A poster ad for cosmetic surgery has been slammed by the Advertising Standards Authority (ASA) for promoting a surgical operation as “easy”.
The series of posters, which ran on the London Underground, showed a young woman called Amy looking miserable before her surgery and happy after it.
The ASA has banned the Harley Medical Group from running the campaign in its current form, ruling that the third poster in the threepanel series breached responsible advertising and truthfulness rules.
The text on the third panel stated: “Gorgeous breasts just got easy with cosmetic surgery”, which the ASA ruled could imply that readers did not need to seek independent medical advice and that the procedure was without risk.
Complaints that the posters implied larger breasts would make people happier, that the ads could undermine young women’s self-esteem and that images were digitally enhanced were not upheld. The watchdog says the images themselves were unlikely to make women feel dissatisfied with their bodies.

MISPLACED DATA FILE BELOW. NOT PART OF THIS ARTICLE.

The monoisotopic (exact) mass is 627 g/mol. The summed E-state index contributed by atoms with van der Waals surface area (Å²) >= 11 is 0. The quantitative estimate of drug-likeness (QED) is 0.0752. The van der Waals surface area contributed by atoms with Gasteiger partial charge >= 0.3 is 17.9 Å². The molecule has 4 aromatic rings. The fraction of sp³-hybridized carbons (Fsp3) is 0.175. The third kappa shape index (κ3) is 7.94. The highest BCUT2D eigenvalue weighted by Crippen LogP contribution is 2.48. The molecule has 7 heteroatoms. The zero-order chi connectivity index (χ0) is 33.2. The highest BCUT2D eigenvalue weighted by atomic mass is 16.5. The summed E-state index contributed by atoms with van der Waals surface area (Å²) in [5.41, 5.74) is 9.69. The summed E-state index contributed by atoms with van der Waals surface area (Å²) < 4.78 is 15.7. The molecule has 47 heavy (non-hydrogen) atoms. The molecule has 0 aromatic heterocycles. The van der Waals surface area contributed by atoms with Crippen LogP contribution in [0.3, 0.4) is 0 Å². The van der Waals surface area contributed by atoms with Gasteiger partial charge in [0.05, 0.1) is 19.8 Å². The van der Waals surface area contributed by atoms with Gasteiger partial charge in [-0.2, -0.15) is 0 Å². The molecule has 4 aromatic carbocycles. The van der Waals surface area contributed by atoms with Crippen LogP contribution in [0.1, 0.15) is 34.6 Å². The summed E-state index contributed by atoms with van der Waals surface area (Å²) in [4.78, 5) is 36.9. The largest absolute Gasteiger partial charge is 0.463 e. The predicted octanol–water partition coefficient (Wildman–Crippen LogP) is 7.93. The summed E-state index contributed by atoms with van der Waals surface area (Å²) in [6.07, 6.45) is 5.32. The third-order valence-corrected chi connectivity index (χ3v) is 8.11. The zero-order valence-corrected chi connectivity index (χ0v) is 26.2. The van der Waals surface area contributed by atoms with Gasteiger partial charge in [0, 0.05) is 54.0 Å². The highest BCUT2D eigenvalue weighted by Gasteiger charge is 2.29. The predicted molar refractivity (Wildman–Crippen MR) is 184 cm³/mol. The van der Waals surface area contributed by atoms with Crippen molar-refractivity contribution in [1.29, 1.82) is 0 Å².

The medical group says that although it does not believe the ad is misleading or irresponsible, it will not repeat the claim in future.
Meanwhile, it did not uphold a complaint that a TV ad for children’s shoes “sexualised children” because it showed three girls, who seemed to be under ten years old, wearing make-up and nail varnish.
The ad for shoe brand Lelli Kelly, which showed girls playing with a free, fluffy pink bag that contained make-up and a mirror, was aired during ad breaks in children’s TV. The ASA says that because the girls were shown acting in a “childlike way”, the overall effect was one of “dressing up and play”.